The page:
An estimated 9.1% of young people in Thailand use e-cigarettes, mostly due to peer pressure and the influence of their friends, according to the results of a survey by the Department of Health Service Support (DHSS).
The survey was conducted on 61,688 people nationwide between April 25 and June 6. The results showed that 14.6% of young people in Bangkok use vapes, ranking the capital the highest among the 13 areas studied, said DHSS chief Sura Wisetsak.
Vaping devices are illegal in the country but are sold widely at street stalls, especially in popular tourist areas.
Second on the list were two areas where the comparative rate stood at 13.6%. One is labelled AH (Area Health) No.3 -- comprising the provinces of Chai Nat, Kamphaeng Phet, Nakhon Sawan, Pichit and Uthai Thani -- and the other AH No.9 -- made up of Chaiyaphum, Nakhon Ratchasima, Burirum and Surin.
The rate was marginally lower at 13.2% in AH No.4, which comprises Ayutthaya, Lop Buri, Saraburi, Sing Buri, Ang Thong, Nonthaburi, Pathum Thani and Nakhon Nayok.
In AH No.5 -- Bueng Kan, Loei, Nong Khai, Nong Bua Lam Phu, Udon Thani, Nakhon Phanom and Sakon Nakhon -- the rate was still deemed alarmingly high at 12%.
Dr Sura said 92.2% of the young people surveyed said they started using e-cigarettes with their friends, 3.2% with extended family members and 1.6% with their immediate family.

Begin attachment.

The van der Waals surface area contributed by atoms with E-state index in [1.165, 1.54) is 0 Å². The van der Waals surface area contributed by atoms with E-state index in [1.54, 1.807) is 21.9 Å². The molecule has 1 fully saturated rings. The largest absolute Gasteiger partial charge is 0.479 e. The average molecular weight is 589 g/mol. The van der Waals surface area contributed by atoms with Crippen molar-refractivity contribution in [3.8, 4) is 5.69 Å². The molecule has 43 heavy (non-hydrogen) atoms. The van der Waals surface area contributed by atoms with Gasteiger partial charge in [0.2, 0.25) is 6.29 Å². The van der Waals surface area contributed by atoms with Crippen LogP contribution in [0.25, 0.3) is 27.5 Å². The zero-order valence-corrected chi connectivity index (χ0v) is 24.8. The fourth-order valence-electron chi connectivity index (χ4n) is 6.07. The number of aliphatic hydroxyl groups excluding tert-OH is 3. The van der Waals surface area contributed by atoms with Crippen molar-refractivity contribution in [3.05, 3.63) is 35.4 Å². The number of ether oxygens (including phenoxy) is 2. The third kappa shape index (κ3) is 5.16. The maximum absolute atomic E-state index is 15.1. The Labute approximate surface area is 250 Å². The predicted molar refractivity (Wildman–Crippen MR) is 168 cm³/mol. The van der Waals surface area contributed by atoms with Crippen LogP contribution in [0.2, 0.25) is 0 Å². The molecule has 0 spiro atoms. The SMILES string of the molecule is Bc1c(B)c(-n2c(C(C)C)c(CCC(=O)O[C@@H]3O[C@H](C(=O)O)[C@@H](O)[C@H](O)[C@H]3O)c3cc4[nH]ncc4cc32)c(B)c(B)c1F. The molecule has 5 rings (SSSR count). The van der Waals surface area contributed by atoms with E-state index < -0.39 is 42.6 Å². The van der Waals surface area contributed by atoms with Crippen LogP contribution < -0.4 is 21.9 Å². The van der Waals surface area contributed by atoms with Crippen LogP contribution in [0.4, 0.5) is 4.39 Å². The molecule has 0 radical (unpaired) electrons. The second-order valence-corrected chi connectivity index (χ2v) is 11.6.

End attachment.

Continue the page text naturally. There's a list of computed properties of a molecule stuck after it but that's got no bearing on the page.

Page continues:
Meanwhile, some 43.9% said they smoke both cigarettes and vapes.
Citing the results of another study, Surachete Phosaeng, deputy secretary-general of the Thailand Youth Institute (TYI), said that of 300 young people detained for narcotic use in 39 juvenile practice and training centres and detention centres nationwide, 95.4% smoke cigarettes, while 79.3% smoke e-cigarettes. Among the latter, 30.5% use them daily.
Of that group, 80.7% said cigarettes and vapes were the first products they had become physically addicted to, while 76% said they had subsequently gone on to experiment with narcotics.
Wannapha Narawet from the Tobacco Control Research and Knowledge Management Centre said minors who use vaping devices may develop faster-growing and more intense health concerns than adults, as they are still in the developmental stage.
Due to the risks associated with smoking and also passive smoking, Dr Sura urged young people to ignore their peers and avoid smoking any tobacco products or e-cigarettes.
Samart Thirasak, deputy chief of the DHSS, said that the department had launched media and other campaigns in order to discourage young people from taking up smoking, as well as with the support of the Young Health Volunteers group.